Earth set for asteroid ‘close call’

It's called 2006 QV89. We have a date with it on September 9. Lets hope we don't connect.

The 40m asteroid has had its course and speed tracked. The resulting odds of it hitting Earth come back as 7000-1.

That represents a "non-zero impact probability".

Which means that our knowledge of its trajectory has enough margin for error to encompass a possible - if improbable - collision.

The European Space Agency has updated its "Space Situational Awareness" page to detail what we know about 2006 QV89.

It isn't a lot.

It's estimated to be about 40m big. And it seems to be travelling at about 12.3 meters per second. At that size, it's about double that which caused the Chelyabinsk explosion over Russia, injuring 1500 people.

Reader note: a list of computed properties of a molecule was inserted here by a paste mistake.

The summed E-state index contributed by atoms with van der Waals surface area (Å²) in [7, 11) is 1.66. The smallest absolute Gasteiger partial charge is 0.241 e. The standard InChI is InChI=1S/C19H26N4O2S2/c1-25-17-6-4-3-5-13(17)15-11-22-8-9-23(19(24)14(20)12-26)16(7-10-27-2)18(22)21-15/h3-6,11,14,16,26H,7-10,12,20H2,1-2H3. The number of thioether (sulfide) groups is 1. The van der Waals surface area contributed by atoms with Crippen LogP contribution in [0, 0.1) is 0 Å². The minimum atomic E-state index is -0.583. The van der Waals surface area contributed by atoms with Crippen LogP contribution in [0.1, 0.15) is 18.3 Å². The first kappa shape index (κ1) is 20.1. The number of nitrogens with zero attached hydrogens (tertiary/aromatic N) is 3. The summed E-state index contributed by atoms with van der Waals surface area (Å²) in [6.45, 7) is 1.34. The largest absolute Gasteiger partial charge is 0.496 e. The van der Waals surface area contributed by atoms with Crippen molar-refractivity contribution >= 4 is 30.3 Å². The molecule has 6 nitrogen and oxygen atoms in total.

"In most cases, the size presented in the table is estimated indirectly from the absolute magnitude, and flagged with an asterisk to denote its large uncertainty," the ESA's page warns. "When a better measurement is available in the literature, it replaces the estimated value."

The highest probability puts the asteroid as passing Earth at some 6.8 million kilometres distance - that's many times further out than the Moon.

Despite sounding ominous, it's nowhere near as bad as the ESA's "Special Risks List".

That warns us of large asteroids with a more likely chance of hitting us.

The only good news … calculations suggest this won't happen for at least another 100 years.

But NASA, the ESA and other agencies are busily preparing to counter an unexpected threat.

In a recent simulation, an attempt to protect the Earth from an incoming killer asteroid resulted in the city of New York being vaporised.

But the space agencies will give it another go in a few years time. This time they'll try to save Europe.



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